But mastodonts were not immune to paradigm shifts. In 2011, Neal Woodman and Nancy Beaven published a report on the dating of a mastodon in northern Indiana, the Overmyer mastodon. The date they reported was 1500 years younger than expected. The typical pattern was that mastodonts went extinct ~12,900 BP, only a few hundred years after the first major human cultural group (Clovis) appears on the scene. The Overmyer animal, if the dates were to be believed, meant that mastodons survived not only the first wave of human colonization, but lived side-by-side with human groups almost into the Holocene! 

Studies like these got us to thinking. What if there are other assumptions about the habitat preferences and behaviors of mammoths and mastodonts that we are wrong about? What would happen if we dated more specimens–or used new techniques for insight into paleodiets and behavior (i.e., stable isotopes) or population dynamics (i.e., ancient DNA)? Was the Lincoln College Mammoth the exception? Or the rule? What do the major morphological differences between different mammoth populations mean if they don’t reflect relatedness–or evolutionary history? Did Mastodonts really hang on so late? Why was there such a large gap between the Overmyer mastodont and other dated animals in the Midwest? All of a sudden, there were a lot of questions that we didn’t know the answer to.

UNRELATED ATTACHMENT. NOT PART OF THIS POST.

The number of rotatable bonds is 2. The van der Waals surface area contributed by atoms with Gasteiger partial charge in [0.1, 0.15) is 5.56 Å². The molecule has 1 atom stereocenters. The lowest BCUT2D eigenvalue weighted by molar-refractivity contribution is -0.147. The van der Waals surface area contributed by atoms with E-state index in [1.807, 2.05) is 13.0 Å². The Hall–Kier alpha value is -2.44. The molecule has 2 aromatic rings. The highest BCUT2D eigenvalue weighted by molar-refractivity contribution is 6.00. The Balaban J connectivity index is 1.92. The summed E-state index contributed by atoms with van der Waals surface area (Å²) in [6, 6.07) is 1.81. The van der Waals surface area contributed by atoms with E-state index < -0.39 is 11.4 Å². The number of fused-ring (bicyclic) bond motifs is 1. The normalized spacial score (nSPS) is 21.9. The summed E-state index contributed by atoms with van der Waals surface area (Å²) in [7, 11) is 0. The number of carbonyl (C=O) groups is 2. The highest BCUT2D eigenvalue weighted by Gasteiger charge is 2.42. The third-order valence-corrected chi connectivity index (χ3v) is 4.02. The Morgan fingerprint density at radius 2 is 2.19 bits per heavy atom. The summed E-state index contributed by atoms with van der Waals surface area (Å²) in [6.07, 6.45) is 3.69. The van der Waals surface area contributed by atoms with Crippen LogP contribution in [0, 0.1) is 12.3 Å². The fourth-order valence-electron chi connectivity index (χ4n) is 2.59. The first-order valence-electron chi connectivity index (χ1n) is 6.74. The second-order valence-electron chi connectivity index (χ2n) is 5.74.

Who common was this scene? Did Paleoindians really hunt and butcher mammoths? Diorama at the Kenosha Public Museum, WI.

How common was this scene? Did Paleoindians really hunt and butcher mammoths? Diorama at the Kenosha Public Museum, WI.